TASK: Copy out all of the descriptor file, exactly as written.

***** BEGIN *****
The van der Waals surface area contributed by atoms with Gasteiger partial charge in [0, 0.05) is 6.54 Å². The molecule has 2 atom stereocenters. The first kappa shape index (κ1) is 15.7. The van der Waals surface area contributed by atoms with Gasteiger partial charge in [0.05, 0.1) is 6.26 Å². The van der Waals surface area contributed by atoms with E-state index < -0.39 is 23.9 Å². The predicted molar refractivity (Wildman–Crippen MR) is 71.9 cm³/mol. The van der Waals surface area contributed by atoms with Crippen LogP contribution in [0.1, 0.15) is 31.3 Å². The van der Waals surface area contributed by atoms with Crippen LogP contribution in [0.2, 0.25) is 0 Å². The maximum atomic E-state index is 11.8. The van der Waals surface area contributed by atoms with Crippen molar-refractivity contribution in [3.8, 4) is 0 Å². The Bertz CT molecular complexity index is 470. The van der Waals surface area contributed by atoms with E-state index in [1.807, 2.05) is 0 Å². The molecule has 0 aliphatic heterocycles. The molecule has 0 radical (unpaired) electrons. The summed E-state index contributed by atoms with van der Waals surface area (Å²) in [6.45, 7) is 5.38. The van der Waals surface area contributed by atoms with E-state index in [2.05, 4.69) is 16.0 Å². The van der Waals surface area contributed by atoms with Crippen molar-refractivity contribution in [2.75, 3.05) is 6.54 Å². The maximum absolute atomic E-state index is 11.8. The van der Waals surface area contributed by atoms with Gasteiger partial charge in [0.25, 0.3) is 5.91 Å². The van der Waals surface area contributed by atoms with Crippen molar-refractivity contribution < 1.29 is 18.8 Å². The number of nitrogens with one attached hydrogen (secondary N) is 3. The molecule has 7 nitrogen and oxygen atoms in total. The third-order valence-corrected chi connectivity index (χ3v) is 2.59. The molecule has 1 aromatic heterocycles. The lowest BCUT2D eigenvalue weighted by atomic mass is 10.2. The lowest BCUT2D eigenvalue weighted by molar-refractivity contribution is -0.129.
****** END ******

The van der Waals surface area contributed by atoms with Gasteiger partial charge in [0, 0.05) is 6.54 Å². The molecule has 2 atom stereocenters. The first kappa shape index (κ1) is 15.7. The van der Waals surface area contributed by atoms with Gasteiger partial charge in [0.05, 0.1) is 6.26 Å². The van der Waals surface area contributed by atoms with E-state index < -0.39 is 23.9 Å². The predicted molar refractivity (Wildman–Crippen MR) is 71.9 cm³/mol. The van der Waals surface area contributed by atoms with Crippen LogP contribution in [0.1, 0.15) is 31.3 Å². The van der Waals surface area contributed by atoms with Crippen LogP contribution in [0.2, 0.25) is 0 Å². The maximum atomic E-state index is 11.8. The van der Waals surface area contributed by atoms with Crippen molar-refractivity contribution in [3.8, 4) is 0 Å². The Bertz CT molecular complexity index is 470. The van der Waals surface area contributed by atoms with E-state index in [1.807, 2.05) is 0 Å². The molecule has 0 aliphatic heterocycles. The molecule has 0 radical (unpaired) electrons. The summed E-state index contributed by atoms with van der Waals surface area (Å²) in [6.45, 7) is 5.38. The van der Waals surface area contributed by atoms with E-state index in [2.05, 4.69) is 16.0 Å². The van der Waals surface area contributed by atoms with Crippen molar-refractivity contribution in [2.75, 3.05) is 6.54 Å². The maximum absolute atomic E-state index is 11.8. The van der Waals surface area contributed by atoms with Gasteiger partial charge in [0.25, 0.3) is 5.91 Å². The van der Waals surface area contributed by atoms with Crippen molar-refractivity contribution < 1.29 is 18.8 Å². The number of nitrogens with one attached hydrogen (secondary N) is 3. The molecule has 7 nitrogen and oxygen atoms in total. The third-order valence-corrected chi connectivity index (χ3v) is 2.59. The molecule has 1 aromatic heterocycles. The lowest BCUT2D eigenvalue weighted by atomic mass is 10.2. The lowest BCUT2D eigenvalue weighted by molar-refractivity contribution is -0.129.